What To Consider When Choosing Between a Compact Digital Camera or a Bridge Camera

In the last few years, there has been a surge in the number of digital camera models. However, there is a shift away from traditional types of compact cameras and Digital Single Lens Reflex (Digital SLR), with the market appearing to focus on many compact system cameras for development (bridge cameras). This has made it difficult to determine which camera is an ideal choice for the typical consumer.

The underlying principle of most compact cameras is exactly the same as the principle behind a Digital SLR, with the advantages of having sensors that are large and interchangeable lenses combined with the portability of modern compact cameras. These cameras are built to provide a high level of performance and image quality in a small and affordable camera body.

This opens up the market to manufacturers, from novice users looking for a low-cost solution to get high-quality pictures to the enthusiast who might not want to carry around a bulky Digital SLR body and collection of lenses for daily shooting or for whom the price of a high-end Digital SLR would be prohibitive.

For me, I’d rather go with the features and image quality of compact system cameras. But are they the most effective choice for everyone?

Compact cameras

Compact cameras are designed to meet the needs of those who are less demanding and frequent users and are ideal for holiday and family photos. They are equipped with smart and ‘intelligent’ technologies. Compact cameras are perfect for people who prefer to leave all decision-making up to the camera rather than them while still allowing some control when required. However, these cameras tend to appear to be among the toughest to pick among due to the wide variety of models available from many brands.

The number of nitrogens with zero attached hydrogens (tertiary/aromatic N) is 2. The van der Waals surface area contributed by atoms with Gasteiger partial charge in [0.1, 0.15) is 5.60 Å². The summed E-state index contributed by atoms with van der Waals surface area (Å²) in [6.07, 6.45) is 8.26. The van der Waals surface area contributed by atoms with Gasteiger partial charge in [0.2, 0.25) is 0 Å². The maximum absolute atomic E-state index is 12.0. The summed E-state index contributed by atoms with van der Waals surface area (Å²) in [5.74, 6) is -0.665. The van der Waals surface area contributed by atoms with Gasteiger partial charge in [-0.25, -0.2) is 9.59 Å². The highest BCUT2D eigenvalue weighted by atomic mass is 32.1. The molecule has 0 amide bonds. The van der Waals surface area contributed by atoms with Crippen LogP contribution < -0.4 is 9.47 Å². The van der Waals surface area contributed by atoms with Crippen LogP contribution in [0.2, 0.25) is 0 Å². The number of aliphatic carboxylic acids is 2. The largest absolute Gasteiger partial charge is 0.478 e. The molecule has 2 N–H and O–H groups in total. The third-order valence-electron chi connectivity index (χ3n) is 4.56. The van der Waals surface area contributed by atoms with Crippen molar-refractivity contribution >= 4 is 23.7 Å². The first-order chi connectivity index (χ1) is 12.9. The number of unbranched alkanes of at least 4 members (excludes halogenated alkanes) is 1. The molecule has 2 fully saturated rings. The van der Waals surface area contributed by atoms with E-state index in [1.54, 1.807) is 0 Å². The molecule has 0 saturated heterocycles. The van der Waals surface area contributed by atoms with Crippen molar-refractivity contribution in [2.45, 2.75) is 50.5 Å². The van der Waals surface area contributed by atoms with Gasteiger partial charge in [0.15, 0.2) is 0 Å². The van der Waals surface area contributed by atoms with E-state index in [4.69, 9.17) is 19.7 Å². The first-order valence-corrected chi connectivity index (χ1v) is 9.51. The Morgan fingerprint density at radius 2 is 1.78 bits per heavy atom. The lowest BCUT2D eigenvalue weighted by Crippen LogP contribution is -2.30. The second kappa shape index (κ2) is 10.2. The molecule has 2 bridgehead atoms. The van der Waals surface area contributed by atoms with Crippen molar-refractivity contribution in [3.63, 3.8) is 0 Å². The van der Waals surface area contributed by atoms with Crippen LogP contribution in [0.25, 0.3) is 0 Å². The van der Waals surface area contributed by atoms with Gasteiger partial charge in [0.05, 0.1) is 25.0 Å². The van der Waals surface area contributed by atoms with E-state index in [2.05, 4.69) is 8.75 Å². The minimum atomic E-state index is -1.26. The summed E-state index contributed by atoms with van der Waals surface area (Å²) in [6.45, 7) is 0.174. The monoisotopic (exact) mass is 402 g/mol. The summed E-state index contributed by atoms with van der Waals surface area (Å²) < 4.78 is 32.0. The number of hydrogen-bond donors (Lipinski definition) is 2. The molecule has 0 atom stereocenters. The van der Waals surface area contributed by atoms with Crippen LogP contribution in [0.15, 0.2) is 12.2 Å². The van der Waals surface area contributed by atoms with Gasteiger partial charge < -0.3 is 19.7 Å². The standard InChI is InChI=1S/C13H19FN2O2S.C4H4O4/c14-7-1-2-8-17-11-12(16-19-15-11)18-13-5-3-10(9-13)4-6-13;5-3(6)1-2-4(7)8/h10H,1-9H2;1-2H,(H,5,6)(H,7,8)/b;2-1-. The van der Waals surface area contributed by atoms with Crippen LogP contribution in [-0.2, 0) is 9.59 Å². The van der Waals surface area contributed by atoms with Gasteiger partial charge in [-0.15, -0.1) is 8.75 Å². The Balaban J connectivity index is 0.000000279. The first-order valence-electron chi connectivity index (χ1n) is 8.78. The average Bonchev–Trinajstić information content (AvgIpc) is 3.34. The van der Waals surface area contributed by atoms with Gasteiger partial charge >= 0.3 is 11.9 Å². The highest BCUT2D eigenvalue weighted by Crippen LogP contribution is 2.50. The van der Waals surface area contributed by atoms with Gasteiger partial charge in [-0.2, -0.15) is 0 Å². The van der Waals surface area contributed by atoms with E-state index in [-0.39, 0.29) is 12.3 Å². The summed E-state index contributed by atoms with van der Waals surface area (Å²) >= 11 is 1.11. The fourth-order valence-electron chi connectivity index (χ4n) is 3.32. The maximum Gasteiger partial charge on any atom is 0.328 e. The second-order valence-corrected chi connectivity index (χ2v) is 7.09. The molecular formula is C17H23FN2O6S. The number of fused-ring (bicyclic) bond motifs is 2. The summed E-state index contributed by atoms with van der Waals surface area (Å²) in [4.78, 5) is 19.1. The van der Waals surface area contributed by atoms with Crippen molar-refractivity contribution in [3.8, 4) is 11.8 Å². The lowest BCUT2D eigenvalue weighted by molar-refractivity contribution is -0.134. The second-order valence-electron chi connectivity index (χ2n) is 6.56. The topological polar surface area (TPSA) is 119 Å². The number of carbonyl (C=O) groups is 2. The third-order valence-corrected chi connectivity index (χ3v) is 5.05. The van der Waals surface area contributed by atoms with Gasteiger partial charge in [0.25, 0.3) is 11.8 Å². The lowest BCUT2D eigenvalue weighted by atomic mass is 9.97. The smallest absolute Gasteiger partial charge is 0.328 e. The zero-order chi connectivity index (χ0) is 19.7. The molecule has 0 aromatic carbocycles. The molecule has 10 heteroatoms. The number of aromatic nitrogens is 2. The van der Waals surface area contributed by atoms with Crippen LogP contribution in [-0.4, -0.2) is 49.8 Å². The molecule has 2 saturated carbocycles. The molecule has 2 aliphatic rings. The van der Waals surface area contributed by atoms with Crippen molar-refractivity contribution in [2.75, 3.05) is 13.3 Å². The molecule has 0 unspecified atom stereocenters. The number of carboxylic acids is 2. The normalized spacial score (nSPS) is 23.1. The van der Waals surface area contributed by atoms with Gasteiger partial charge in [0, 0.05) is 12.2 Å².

The majority of modern digital cameras come with a greater sensor size than before, with approximately 8 to 16 million Pixels (Mp). This is a great way to meet and exceed the needs of a majority of photographers today when it comes to shooting family pictures and photos of the holidays.

While having a higher amount of pixels may be advantageous when the lighting is good, it could also have negative effects on the quality of your images when you set your camera’s light sensitivity settings or ISO settings to their highest when taking photos in dim light conditions.

It doesn’t mean that you should stay clear of cameras that have a large number of megapixels, but your choice of the digital camera that is most suitable for your needs must consider both the image quality and mega-pixels as well as user-friendliness and high-quality of the lens. Lens high-end and quality of the sensor are important elements that should be the primary considerations in any choice when it comes to the kind of digital camera, model, and maker you’d like to buy.

If you’re planning on buying a basic compact camera and are likely to use it in various lighting conditions, you should look for models that have a ‘backlit’ sensor since they tend to produce images that are less noisy (noise is the distortion of color due to low light in which your camera attempts to compensate for the distorted and grainy appearance could ruin what would otherwise be a beautiful image) and also with a wider dynamic range. As technology advances, manufacturers are adding this feature to more models. It is nevertheless worth asking questions before purchasing your next camera.

What lens?

The high quality of the lens is of paramount importance when deciding on the best camera for purchase. It is recommended to choose a camera with various lens options which will tell you its suitability of it for various scenarios and subjects. I suggest purchasing a brand new camera; you select an ultra-short zoom lens that can provide the range of 24mm to 70mm. Of course, it’s likely that as an initial purchase, the camera will arrive in a kit lens with the camera’s body lens will be packaged together.